Still, while speed and cost-savings are vital to successful manufacturing, quality control is of the utmost importance — particularly as medical device market demands shift toward a more value-driven landscape. Packaging validation, proving to the FDA that a product is sterile when it ships, is the final step.
Many medical device manufacturers excel in the ideation, concept, and prototyping phases of product development and outsource the production of components or entire devices to contract manufacturers. This is as true of established original equipment manufacturers (OEMs) as it is for mid-sized companies and startups. Contract manufacturers vary in size and expertise, as well — some comprise small, precise operations specializing in particular materials or components, while others are massive cleanroom facilities equipped for large-scale production.
Researchers at the Hebrew University of Jerusalem’s Center for Nanoscience and Nanotechnology have developed a new type of photoinitiator for three-dimensional (3D) printing in water.
Republican leaders in the U.S. House of Representatives have unveiled proposed legislation to repeal and replace the Affordable Care Act, which, among several tax cuts, will eliminate permanently the 2.3 percent excise tax on medical devices and products.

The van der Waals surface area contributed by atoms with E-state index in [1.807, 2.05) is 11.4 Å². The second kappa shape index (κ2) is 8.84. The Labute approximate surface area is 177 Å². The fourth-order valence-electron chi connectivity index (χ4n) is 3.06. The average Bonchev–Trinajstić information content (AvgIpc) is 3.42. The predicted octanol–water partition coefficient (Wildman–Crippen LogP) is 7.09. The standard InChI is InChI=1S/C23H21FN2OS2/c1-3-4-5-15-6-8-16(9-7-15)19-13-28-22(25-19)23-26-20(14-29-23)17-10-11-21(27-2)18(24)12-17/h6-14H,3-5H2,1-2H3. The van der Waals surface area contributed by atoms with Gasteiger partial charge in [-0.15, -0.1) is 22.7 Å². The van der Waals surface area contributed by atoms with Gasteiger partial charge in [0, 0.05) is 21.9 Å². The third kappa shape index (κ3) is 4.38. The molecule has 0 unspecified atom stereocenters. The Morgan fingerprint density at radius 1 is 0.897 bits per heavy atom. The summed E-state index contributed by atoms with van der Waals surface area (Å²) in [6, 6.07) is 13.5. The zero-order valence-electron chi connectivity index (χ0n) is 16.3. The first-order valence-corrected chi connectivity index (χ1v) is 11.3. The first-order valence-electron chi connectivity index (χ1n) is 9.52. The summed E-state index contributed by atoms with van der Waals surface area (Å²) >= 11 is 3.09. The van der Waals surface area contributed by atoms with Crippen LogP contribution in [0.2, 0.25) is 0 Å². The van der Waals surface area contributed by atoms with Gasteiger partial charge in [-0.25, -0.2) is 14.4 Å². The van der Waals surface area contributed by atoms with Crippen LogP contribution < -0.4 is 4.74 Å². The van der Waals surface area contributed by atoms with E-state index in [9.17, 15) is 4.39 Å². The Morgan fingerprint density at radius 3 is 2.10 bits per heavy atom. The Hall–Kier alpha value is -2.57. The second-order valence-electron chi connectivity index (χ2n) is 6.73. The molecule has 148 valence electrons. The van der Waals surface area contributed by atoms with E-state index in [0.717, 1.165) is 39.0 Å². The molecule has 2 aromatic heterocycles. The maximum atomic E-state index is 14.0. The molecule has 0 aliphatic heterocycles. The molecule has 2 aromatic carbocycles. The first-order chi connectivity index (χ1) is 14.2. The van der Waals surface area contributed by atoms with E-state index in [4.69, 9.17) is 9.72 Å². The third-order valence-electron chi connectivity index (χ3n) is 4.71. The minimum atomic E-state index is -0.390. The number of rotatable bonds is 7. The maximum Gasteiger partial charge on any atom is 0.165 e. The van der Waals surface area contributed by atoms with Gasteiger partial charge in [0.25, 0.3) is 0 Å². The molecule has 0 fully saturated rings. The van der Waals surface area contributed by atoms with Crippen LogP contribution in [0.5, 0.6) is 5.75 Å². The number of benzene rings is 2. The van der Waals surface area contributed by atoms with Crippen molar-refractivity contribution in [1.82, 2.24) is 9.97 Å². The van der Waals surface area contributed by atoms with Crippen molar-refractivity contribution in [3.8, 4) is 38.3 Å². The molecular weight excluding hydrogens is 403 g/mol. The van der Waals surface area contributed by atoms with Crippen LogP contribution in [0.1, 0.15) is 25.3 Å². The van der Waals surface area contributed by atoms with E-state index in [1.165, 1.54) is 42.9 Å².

Moves under consideration include separation of medtech from its pharmaceutical industry, increased government funding for the medtech industry, and the renegotiation of existing free trade agreements (FTAs) with other countries. The device industry also is asking the government to recognize local regulatory certifications, in addition to the currently accepted FDA approval from the U.S.
Scientists at Tokyo Institute of Technology have developed a portable and wearable terahertz scanning device made using arrays of carbon nanotubes, for applications including non-invasive inspection of equipment such as syringes, and imaging of cancer cells, blood clots, and teeth. The findings are published in Nature Photonics, November 2016.
Norwegian printed electronics maker Thinfilm has partnered with an unidentified Fortune 500 pharmaceutical firm to build a near-field communication (NFC) platform for medical devices to help patients adhere to treatment regimens and connect with healthcare providers.
German scientists have produced a camera, using additive manufacturing with a femtosecond laser printer, capable of building free-form optics. Researchers claim that technology opens possibilities for micro- or nano-optical devices, such as endoscopes and mini-robots with autonomous vision, and paves the way for a “paradigm shift” in medical imaging that could be injected into the body through a syringe.
United States Vice President Joe Biden led the National Cancer Moonshot Summit in Washington, D.C. to call on patients, families, advocacy groups, researchers, scientists, physicians, organizations, and companies to work together in accelerating the diagnosis, treatment, and research toward cures for cancer.
Researchers from Dresden have introduced additive manufacturing (AM) technology that can work with multiple materials at the same time, giving greater design flexibility to the 3D printing process. Their technique — which can work with any combination of plastic, glass, ceramics, or metal — would allow for the quicker production of more complex and personalized bone implants, dentures, or surgical tools.